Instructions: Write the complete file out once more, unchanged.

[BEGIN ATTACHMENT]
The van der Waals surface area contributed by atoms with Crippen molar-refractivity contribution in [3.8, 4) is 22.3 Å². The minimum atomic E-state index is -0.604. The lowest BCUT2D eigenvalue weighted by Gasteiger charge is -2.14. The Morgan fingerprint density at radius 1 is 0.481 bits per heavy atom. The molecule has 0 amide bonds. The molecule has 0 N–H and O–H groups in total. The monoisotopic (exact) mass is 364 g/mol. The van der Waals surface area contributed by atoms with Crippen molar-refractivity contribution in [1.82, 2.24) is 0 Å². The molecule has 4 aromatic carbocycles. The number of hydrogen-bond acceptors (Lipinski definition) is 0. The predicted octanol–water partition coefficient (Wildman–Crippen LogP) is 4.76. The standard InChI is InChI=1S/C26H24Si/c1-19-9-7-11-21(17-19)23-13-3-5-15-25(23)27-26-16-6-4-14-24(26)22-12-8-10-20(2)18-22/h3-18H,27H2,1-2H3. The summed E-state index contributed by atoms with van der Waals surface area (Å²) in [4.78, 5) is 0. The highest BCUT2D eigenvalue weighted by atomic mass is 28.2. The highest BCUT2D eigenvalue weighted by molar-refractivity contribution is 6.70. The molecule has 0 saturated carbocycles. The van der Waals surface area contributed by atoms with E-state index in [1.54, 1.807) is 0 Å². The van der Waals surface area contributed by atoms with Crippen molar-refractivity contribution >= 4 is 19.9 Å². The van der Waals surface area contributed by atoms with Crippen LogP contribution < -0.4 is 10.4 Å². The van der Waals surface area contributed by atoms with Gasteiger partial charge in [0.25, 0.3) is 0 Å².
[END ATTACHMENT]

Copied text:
The van der Waals surface area contributed by atoms with Crippen molar-refractivity contribution in [3.8, 4) is 22.3 Å². The minimum atomic E-state index is -0.604. The lowest BCUT2D eigenvalue weighted by Gasteiger charge is -2.14. The Morgan fingerprint density at radius 1 is 0.481 bits per heavy atom. The molecule has 0 amide bonds. The molecule has 0 N–H and O–H groups in total. The monoisotopic (exact) mass is 364 g/mol. The van der Waals surface area contributed by atoms with Crippen molar-refractivity contribution in [1.82, 2.24) is 0 Å². The molecule has 4 aromatic carbocycles. The number of hydrogen-bond acceptors (Lipinski definition) is 0. The predicted octanol–water partition coefficient (Wildman–Crippen LogP) is 4.76. The standard InChI is InChI=1S/C26H24Si/c1-19-9-7-11-21(17-19)23-13-3-5-15-25(23)27-26-16-6-4-14-24(26)22-12-8-10-20(2)18-22/h3-18H,27H2,1-2H3. The summed E-state index contributed by atoms with van der Waals surface area (Å²) in [4.78, 5) is 0. The highest BCUT2D eigenvalue weighted by atomic mass is 28.2. The highest BCUT2D eigenvalue weighted by molar-refractivity contribution is 6.70. The molecule has 0 saturated carbocycles. The van der Waals surface area contributed by atoms with E-state index in [1.54, 1.807) is 0 Å². The van der Waals surface area contributed by atoms with Crippen molar-refractivity contribution >= 4 is 19.9 Å². The van der Waals surface area contributed by atoms with Crippen LogP contribution < -0.4 is 10.4 Å². The van der Waals surface area contributed by atoms with Gasteiger partial charge in [0.25, 0.3) is 0 Å².